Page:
Thanks to satetsu iron sand found in the region, Japan’s Tottori Prefecture has enjoyed a long history of iron forging. Today’s meticulous metalsmithing artisans continue to adhere to those ancient traditions to forge cutlery.
From Google Arts and Culture’s Knife Forging of Tottori Prefecture, a description for the process, as seen in the wordless video above:
“A knife blade is made from two materials: steel and ferrite. Sandwiching hard steel between soft ferrite ensures a knife that is tough yet soft.
“The steel and ferrite are softened by heating on a coal fire, and then beaten flat using a mechanical electric hammer to make them easily workable.”
“Heat is used to cut a deep groove in a piece of ferrite; a pre-shaped piece of steel is slotted into this groove. Iron sand is used to adhere the two metals.
“The combined piece is heated and lengthened into a knife form by beating with a hammer. The welding process hones the cutting edge and the spine to a degree invisible to the eye. Beating the metal reduces the size of the particles, which enhances the toughness of the knife.”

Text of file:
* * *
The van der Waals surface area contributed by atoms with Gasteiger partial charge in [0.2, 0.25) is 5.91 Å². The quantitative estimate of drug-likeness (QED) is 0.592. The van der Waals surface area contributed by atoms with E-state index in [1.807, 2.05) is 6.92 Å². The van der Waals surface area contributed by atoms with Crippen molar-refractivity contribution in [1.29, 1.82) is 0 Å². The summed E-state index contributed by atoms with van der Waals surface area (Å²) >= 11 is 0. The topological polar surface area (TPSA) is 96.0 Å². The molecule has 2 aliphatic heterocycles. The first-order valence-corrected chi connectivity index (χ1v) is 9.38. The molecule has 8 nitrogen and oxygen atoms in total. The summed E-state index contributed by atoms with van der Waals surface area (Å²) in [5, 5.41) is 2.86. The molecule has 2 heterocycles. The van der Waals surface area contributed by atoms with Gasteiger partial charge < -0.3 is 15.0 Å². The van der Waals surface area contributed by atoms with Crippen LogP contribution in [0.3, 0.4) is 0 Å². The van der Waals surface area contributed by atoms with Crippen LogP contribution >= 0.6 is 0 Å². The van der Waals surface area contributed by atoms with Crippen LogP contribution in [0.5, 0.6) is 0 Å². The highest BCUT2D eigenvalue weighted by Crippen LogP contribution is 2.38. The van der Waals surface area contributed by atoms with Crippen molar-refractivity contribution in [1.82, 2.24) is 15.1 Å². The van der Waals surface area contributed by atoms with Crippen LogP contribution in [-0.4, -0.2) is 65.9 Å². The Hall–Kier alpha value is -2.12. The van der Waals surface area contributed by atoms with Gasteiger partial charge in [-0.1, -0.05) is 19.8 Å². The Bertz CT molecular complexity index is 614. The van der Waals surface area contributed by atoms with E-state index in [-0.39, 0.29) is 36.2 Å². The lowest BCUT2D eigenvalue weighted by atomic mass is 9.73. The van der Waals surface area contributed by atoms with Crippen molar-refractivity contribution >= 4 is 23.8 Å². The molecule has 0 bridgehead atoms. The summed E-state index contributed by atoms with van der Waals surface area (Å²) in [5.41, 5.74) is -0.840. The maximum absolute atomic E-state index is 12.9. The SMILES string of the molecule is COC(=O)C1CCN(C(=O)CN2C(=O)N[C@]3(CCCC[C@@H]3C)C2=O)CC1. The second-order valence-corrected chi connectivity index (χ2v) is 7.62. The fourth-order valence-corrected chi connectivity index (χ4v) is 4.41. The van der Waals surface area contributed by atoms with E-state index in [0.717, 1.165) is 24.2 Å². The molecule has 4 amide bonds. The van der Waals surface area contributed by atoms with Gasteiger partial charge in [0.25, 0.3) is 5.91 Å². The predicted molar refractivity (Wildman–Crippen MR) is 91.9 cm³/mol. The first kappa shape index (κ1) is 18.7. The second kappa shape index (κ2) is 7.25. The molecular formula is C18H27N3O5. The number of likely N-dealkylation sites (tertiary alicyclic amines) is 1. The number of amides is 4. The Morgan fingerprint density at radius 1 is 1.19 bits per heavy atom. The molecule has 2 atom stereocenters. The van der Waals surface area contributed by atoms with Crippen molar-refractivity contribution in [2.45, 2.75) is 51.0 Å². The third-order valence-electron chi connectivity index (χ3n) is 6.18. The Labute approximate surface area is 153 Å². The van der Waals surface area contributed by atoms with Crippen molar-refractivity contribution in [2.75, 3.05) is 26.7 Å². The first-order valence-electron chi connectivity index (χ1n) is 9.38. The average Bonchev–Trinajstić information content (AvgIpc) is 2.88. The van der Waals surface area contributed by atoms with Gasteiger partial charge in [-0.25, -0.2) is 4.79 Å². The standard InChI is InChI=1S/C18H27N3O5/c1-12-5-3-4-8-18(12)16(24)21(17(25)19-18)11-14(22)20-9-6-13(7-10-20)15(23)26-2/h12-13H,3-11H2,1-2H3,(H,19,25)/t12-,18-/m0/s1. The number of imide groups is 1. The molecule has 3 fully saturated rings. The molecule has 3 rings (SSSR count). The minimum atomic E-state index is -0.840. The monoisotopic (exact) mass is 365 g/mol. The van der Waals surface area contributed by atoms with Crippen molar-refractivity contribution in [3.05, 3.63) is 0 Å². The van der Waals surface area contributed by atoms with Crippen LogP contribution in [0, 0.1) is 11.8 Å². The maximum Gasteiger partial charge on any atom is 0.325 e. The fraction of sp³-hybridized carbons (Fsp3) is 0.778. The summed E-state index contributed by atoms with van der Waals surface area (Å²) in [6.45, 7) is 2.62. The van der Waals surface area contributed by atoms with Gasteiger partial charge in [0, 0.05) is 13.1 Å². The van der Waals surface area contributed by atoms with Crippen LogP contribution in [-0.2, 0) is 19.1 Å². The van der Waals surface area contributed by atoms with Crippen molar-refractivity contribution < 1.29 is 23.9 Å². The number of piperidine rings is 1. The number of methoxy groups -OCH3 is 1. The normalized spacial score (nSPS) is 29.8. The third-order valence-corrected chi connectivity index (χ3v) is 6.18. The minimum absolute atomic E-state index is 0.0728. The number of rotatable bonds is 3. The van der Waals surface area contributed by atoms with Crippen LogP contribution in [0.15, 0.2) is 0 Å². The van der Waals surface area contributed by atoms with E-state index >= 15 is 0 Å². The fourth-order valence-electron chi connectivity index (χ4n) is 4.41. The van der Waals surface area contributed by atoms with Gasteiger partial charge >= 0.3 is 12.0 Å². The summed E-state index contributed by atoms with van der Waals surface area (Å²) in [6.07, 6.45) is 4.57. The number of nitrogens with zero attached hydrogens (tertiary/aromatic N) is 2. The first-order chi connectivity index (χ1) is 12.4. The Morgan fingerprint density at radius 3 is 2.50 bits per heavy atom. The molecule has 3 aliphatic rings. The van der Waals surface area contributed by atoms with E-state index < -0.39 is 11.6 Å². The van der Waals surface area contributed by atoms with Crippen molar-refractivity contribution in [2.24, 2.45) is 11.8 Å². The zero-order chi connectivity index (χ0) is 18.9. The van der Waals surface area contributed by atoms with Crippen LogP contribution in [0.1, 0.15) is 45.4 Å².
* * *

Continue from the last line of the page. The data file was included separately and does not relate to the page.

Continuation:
The piece is then cut to the design, and put through a process of intense heating and cooling to temper the metal. Sharpening and a branded wood handle complete the knife.
Next, watch The Sword Maker: A last Japanese swordsmith forges a sword.
Plus, more made in Japan videos on TKSST:
• The precise art of Japanese wood joinery
• Making a traditional Japanese wooden Kokeshi Doll
• Showzi Tsukamoto demonstrates the art of kintsugi
• The circles and lines of Kamon, Japan’s traditional emblem designs
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